Adventures of Janet Williams

Janet Williams share expansive memories, broad life experiences

Williams was a player on Season Five of “Jeopardy” on May 23, 1989. She was featured on episode number 1102.

Submitted by: Janet Williams

Williams was a player on Season Five of “Jeopardy” on May 23, 1989. She was featured on episode number 1102.

Janet Williams was in the yearbook at Northridge High School, located in Middlebury, Indiana. The 1977 photo above, showcases Williams instructing her science classes. (Submitted by Janet Williams)

Janet Williams was not always interested in teaching chemistry. Williams, who grew up in southern Michigan, explains that Chemistry was probably her least favorite class in high school. She didn’t click with her chemistry teacher and instead, really enjoyed her social studies classes. It wasn’t until she got to college that she started to take interest in Chemistry and science in general. In regards to this switch in studies, Williams said, “It’s good to know what you want to do, but you might also change your mind three times.” Her switch to the sciences and math proved to be the right choice; Williams has been teaching some form of chemistry or algebra at various schools over the past 47 years. 

Williams’ first time coming to Minnesota was to interview for her job here at Blake. She has been teaching at Blake for 27 years and now calls Minnesota home. Over her time at Blake, Williams has taught many different classes in relation to math and chemistry but for the last several years, she has taught sophomore Chemistry. She said, “It’s my favorite spot. I have enjoyed that class, that section the most.” Williams enjoys working with sophomores because she believes it’s the year that people grow up as students. She explained, “Freshman year is about transitioning and getting to know the school, and then junior year we ask you to be a really good student, and sophomore year is the year that you become that student.”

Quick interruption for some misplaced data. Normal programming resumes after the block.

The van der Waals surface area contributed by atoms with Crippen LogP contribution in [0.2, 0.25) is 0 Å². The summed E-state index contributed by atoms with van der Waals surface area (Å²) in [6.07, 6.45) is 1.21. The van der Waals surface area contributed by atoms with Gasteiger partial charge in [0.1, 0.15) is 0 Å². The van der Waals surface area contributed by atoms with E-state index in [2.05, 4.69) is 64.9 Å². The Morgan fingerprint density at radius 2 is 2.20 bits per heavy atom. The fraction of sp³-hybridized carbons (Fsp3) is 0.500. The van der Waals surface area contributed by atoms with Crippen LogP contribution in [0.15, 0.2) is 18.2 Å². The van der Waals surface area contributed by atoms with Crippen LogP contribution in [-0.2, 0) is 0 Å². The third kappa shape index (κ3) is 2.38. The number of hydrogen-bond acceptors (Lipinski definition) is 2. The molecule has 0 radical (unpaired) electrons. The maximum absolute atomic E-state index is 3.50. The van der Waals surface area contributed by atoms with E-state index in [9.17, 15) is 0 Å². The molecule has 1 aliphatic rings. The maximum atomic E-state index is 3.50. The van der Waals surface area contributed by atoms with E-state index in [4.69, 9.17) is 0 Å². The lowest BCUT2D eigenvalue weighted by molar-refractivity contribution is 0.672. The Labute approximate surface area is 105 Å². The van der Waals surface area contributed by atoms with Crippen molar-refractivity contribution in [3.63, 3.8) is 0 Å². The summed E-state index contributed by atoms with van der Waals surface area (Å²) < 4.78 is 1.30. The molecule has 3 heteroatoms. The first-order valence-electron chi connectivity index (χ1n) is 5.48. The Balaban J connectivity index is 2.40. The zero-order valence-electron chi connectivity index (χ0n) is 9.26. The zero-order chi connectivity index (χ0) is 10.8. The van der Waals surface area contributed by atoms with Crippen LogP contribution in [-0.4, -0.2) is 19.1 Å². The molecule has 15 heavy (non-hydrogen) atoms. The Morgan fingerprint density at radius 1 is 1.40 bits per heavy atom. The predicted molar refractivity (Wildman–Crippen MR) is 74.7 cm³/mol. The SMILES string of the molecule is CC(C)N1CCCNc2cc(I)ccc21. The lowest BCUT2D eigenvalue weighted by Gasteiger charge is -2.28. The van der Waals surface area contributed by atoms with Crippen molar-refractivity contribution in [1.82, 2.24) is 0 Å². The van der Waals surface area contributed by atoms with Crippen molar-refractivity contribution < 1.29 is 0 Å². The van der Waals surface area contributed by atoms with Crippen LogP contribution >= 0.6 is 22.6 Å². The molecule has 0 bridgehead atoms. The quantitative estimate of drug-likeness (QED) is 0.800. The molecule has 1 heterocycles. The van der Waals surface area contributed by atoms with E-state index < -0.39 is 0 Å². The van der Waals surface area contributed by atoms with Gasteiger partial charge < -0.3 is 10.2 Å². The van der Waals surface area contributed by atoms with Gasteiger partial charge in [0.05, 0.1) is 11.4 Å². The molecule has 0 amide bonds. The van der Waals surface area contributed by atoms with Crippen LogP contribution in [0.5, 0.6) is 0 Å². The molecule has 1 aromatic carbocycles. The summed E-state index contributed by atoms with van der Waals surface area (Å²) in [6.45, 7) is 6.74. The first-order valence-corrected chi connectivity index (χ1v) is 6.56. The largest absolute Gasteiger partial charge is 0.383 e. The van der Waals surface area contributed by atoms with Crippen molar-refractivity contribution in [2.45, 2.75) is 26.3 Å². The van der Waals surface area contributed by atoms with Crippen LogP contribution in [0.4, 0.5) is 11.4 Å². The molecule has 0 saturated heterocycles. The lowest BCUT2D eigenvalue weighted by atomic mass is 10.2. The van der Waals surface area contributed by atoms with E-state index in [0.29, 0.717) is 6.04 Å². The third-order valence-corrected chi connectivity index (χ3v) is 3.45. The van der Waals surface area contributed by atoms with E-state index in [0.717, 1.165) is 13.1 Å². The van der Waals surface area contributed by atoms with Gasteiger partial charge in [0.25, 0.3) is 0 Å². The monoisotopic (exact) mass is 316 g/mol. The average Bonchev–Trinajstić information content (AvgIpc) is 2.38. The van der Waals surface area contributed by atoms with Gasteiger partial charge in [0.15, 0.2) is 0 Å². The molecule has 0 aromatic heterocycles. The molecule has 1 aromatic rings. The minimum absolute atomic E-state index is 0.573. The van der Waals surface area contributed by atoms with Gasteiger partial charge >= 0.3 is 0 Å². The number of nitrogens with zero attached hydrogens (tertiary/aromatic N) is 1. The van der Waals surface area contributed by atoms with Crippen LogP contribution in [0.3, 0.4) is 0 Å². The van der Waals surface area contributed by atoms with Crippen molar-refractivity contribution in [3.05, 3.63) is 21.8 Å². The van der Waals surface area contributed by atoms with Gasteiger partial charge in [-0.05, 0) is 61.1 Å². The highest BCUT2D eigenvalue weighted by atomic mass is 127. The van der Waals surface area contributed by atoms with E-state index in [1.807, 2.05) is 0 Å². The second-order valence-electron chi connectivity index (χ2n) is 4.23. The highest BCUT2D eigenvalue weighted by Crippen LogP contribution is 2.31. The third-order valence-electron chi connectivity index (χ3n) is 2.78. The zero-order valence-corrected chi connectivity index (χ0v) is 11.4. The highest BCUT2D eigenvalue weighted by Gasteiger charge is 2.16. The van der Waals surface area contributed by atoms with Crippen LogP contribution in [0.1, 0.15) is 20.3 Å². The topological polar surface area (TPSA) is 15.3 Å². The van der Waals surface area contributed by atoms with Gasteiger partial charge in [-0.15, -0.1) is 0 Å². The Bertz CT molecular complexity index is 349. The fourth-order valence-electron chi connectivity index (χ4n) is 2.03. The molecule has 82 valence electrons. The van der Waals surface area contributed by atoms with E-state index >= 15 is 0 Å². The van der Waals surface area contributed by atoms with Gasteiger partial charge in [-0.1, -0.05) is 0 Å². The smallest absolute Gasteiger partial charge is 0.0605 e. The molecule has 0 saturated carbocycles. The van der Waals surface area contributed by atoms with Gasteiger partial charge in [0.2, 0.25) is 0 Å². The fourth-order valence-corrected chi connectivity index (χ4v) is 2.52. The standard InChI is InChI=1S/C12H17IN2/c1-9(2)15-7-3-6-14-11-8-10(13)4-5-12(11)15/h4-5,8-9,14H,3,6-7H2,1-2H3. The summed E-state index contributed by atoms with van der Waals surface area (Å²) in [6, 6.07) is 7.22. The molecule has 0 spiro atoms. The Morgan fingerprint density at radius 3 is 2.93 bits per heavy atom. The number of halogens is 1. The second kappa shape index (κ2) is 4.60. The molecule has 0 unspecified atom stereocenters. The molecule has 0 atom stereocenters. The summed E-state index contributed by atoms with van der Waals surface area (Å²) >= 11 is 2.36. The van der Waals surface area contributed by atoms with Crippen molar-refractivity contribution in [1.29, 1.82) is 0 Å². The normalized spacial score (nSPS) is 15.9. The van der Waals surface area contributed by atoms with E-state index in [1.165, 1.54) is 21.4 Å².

The first time Williams traveled abroad, as well as her first time on a plane, was for college when she studied in Strasbourg, France. The highlight of Williams’ career as a teacher has been the time she spent teaching abroad in Brussels, Belgium, and Cairo, Egypt for four years each. She also spent a year teaching in Scotland and a year in China. What Williams enjoys most about teaching abroad is the type of people she has been able to meet and work with. She said, “I think growing up in a small town before the internet [was] pretty limit[ing] and isolat[ing].” Through her time abroad, Williams was able to experience a multitude of different people, cultures, and lifestyles. Working in Egypt and China was the most impactful to her in this sense. She explains, “In Europe and Western Europe, so much is like [America] and Cairo is so profoundly different.” Williams continues, “At all the other places, I had been really surrounded by a community of people like me, and the year I was in China, I was really in a Chinese setting. I could go day after day and not see another American. That was an interesting challenge.” 

I think growing up in a small town before the internet [was] pretty limit[ing] and isolat[ing].

— Janet Williams